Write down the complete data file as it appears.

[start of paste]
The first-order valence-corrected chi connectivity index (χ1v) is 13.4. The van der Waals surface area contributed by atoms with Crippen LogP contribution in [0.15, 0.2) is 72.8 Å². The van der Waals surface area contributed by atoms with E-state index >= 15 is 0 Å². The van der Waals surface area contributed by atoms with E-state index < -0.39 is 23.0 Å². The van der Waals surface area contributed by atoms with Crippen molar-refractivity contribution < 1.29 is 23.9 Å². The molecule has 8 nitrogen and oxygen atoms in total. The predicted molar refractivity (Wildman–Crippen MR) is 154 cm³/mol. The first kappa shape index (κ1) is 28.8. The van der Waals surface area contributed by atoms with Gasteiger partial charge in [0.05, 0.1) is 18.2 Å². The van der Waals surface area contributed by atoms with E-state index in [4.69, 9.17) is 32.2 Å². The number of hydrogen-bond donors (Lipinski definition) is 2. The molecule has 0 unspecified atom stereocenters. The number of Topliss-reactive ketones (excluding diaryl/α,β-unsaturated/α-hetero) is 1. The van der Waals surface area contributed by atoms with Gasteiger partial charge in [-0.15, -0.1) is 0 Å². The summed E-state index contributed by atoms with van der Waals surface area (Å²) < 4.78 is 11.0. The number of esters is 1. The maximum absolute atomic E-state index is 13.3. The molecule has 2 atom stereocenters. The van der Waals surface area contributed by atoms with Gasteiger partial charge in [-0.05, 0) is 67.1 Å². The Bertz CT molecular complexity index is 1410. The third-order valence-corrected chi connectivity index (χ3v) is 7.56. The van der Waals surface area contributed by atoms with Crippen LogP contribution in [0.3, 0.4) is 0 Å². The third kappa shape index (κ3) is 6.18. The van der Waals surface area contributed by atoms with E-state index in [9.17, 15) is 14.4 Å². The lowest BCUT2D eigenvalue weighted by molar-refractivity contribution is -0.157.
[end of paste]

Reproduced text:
The first-order valence-corrected chi connectivity index (χ1v) is 13.4. The van der Waals surface area contributed by atoms with Crippen LogP contribution in [0.15, 0.2) is 72.8 Å². The van der Waals surface area contributed by atoms with E-state index >= 15 is 0 Å². The van der Waals surface area contributed by atoms with E-state index < -0.39 is 23.0 Å². The van der Waals surface area contributed by atoms with Crippen molar-refractivity contribution < 1.29 is 23.9 Å². The molecule has 8 nitrogen and oxygen atoms in total. The predicted molar refractivity (Wildman–Crippen MR) is 154 cm³/mol. The first kappa shape index (κ1) is 28.8. The van der Waals surface area contributed by atoms with Gasteiger partial charge in [0.05, 0.1) is 18.2 Å². The van der Waals surface area contributed by atoms with E-state index in [4.69, 9.17) is 32.2 Å². The number of hydrogen-bond donors (Lipinski definition) is 2. The molecule has 0 unspecified atom stereocenters. The number of Topliss-reactive ketones (excluding diaryl/α,β-unsaturated/α-hetero) is 1. The van der Waals surface area contributed by atoms with Gasteiger partial charge in [-0.15, -0.1) is 0 Å². The summed E-state index contributed by atoms with van der Waals surface area (Å²) < 4.78 is 11.0. The number of esters is 1. The maximum absolute atomic E-state index is 13.3. The molecule has 2 atom stereocenters. The van der Waals surface area contributed by atoms with Gasteiger partial charge in [-0.05, 0) is 67.1 Å². The Bertz CT molecular complexity index is 1410. The third-order valence-corrected chi connectivity index (χ3v) is 7.56. The van der Waals surface area contributed by atoms with Crippen LogP contribution in [0.3, 0.4) is 0 Å². The third kappa shape index (κ3) is 6.18. The van der Waals surface area contributed by atoms with E-state index in [9.17, 15) is 14.4 Å². The lowest BCUT2D eigenvalue weighted by molar-refractivity contribution is -0.157.